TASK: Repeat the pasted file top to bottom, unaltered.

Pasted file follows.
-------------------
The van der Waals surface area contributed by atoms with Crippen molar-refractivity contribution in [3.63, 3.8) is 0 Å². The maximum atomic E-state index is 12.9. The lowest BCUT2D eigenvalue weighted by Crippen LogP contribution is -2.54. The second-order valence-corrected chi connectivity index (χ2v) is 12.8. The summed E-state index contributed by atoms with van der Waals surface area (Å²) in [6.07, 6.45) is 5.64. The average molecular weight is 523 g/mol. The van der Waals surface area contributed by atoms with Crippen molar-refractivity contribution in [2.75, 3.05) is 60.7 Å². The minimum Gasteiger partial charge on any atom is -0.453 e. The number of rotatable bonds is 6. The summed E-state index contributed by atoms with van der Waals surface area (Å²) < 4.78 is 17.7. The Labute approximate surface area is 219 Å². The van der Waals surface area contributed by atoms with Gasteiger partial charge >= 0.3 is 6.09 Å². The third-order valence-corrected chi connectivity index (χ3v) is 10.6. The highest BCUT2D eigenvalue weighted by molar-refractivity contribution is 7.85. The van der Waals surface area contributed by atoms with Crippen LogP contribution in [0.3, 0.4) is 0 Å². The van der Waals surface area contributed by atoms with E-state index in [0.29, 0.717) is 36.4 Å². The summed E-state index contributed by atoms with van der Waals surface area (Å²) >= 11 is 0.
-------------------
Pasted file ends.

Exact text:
The van der Waals surface area contributed by atoms with Crippen molar-refractivity contribution in [3.63, 3.8) is 0 Å². The maximum atomic E-state index is 12.9. The lowest BCUT2D eigenvalue weighted by Crippen LogP contribution is -2.54. The second-order valence-corrected chi connectivity index (χ2v) is 12.8. The summed E-state index contributed by atoms with van der Waals surface area (Å²) in [6.07, 6.45) is 5.64. The average molecular weight is 523 g/mol. The van der Waals surface area contributed by atoms with Crippen molar-refractivity contribution in [2.75, 3.05) is 60.7 Å². The minimum Gasteiger partial charge on any atom is -0.453 e. The number of rotatable bonds is 6. The summed E-state index contributed by atoms with van der Waals surface area (Å²) < 4.78 is 17.7. The Labute approximate surface area is 219 Å². The van der Waals surface area contributed by atoms with Gasteiger partial charge >= 0.3 is 6.09 Å². The third-order valence-corrected chi connectivity index (χ3v) is 10.6. The highest BCUT2D eigenvalue weighted by molar-refractivity contribution is 7.85. The van der Waals surface area contributed by atoms with Crippen LogP contribution in [0.3, 0.4) is 0 Å². The van der Waals surface area contributed by atoms with E-state index in [0.29, 0.717) is 36.4 Å². The summed E-state index contributed by atoms with van der Waals surface area (Å²) >= 11 is 0.